Why Is God So OBSCURE to Us?

As I see it, God is very difficult to communicate with, and he seems (for whatever reasons of his own) to be getting even more so! Consider the following:
-in the beginning, God walked, and talked with mankind (see Genesis, Adam and eve)
-later, he talked direct with certain people, whom we now call “prophets”-see Moses, eg the burning bush, etc.
-for Christians (at least) all direct communication with the almighty ended with the deaths of the last apostles-Paul was probably the last to have had a direct experience of god
My question: why is this? it is now more than 1900 years since we have had direct revelations. meanwhile, the number of people who CLAIM direct communication with God seems to be geometrically increasing! Throwing aside the obvious charlatans (people like Jimmy Swaggart), we seem to be ever-more fragmented with regard to our communications with god!So why is this-are we being prepared for a new phase of the relationship? What’s going on here?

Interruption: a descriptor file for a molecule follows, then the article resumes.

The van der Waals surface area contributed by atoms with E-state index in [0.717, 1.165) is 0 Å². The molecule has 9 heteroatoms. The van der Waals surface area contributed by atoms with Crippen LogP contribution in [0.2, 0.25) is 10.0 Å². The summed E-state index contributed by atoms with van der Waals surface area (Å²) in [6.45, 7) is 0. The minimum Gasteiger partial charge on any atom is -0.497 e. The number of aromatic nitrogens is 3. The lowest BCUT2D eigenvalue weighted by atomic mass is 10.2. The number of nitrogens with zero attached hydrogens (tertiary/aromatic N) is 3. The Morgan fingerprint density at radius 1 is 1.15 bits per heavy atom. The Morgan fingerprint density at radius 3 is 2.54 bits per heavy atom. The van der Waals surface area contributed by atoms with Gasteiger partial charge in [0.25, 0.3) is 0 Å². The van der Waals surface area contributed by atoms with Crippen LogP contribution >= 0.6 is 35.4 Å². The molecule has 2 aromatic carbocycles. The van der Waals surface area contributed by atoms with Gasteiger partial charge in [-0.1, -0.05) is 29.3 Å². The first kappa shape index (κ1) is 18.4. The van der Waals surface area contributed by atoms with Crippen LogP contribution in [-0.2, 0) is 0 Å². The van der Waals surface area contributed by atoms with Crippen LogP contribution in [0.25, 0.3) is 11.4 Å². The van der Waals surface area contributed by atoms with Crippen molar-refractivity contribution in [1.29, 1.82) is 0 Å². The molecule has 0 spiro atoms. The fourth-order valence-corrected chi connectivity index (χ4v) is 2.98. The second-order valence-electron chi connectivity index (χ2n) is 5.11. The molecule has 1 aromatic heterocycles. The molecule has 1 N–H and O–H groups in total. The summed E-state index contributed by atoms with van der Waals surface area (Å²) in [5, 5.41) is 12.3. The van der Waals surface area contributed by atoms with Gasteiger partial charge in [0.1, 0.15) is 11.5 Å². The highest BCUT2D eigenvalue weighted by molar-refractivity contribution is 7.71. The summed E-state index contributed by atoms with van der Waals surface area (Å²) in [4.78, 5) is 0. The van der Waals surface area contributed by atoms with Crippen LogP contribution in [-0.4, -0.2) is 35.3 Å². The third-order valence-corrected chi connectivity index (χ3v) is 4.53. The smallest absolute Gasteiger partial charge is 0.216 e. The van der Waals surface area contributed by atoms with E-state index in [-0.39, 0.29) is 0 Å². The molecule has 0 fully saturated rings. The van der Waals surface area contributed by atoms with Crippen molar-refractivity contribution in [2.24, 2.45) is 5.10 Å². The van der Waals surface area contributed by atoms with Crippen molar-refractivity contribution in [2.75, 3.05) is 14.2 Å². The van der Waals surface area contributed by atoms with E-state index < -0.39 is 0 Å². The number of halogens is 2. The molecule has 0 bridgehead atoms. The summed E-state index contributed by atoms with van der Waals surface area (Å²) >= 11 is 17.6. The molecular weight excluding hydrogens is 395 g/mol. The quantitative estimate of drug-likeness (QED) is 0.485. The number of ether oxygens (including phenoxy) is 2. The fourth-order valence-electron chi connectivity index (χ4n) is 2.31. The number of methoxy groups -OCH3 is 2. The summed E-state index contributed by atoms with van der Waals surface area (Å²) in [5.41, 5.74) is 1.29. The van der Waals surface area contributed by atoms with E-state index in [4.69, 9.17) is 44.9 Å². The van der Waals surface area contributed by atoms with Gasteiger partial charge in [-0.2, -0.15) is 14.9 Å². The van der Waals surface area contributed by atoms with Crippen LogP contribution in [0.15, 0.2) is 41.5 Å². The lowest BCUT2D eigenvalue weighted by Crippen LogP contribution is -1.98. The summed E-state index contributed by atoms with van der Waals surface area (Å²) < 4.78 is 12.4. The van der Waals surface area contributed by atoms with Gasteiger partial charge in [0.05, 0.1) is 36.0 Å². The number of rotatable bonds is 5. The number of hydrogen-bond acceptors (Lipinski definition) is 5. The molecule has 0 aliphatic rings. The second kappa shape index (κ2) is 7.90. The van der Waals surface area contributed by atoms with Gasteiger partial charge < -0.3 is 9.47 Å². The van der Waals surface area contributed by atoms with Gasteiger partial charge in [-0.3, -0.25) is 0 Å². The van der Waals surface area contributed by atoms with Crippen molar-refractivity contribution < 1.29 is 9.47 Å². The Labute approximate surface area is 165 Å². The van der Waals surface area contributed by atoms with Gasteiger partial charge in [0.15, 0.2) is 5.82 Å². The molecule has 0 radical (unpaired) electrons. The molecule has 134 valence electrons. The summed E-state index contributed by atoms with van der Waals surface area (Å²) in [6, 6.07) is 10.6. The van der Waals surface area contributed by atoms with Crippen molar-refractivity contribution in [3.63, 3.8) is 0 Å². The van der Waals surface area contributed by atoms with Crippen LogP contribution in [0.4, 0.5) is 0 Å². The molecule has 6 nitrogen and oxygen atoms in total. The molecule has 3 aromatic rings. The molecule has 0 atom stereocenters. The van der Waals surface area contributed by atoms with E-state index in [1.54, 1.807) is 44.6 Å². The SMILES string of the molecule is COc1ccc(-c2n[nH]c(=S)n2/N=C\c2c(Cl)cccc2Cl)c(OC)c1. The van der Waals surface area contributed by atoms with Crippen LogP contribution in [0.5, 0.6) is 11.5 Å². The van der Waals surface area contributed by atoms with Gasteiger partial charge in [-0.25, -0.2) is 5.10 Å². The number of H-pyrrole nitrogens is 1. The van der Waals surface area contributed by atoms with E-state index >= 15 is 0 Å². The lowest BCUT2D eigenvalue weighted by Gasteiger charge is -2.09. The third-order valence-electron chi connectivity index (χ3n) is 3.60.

Maybe he’s bored with us now? Maybe we’re getting big enough to to stand on our own two feet? Or maybe it’s because we can’t comprehend God?

As for the larger numbers of people claiming direct communication with God: Most are deluded, but also, there are a lot more people around, too.

I don’t think God has stopped communicating with men. In fact I know dozens of people who think God has communicated with them.

The reasons are obscure:)

I would interested how one is able to pick and choose a human who claims to commune with God. It is problematic considering that God is unknown and Satan is revealed to be fooling people.

if God created the universe then it is a manifestation of God and should give clues to his aspects, like fingerprints at a crime scene. i think the study of physics and asrtonomy should be regarded as forms of worship. so what can you figure out about God from todays info?

all i can be SURE about so far is: GOD CANNOT BE STUPID!

but that blows away a lot of religious nonsense. the stuff in the OP is all from the bible. why that limitation and how do you know it’s correct?

Dal Timgar

There was a great thread around here awhile ago(6 months?) where Libertarian was discussing this point. I will never in a million years be able to explain it the way he did, but here is the short and simple answer he saw:
The only to truly have free will is for God to shut off all direct knowledge of him during our life. If God was always hanging out and doing stuff, freewill wouldn’t exist, since you would KNOW that you would be punished for everything you did wrong.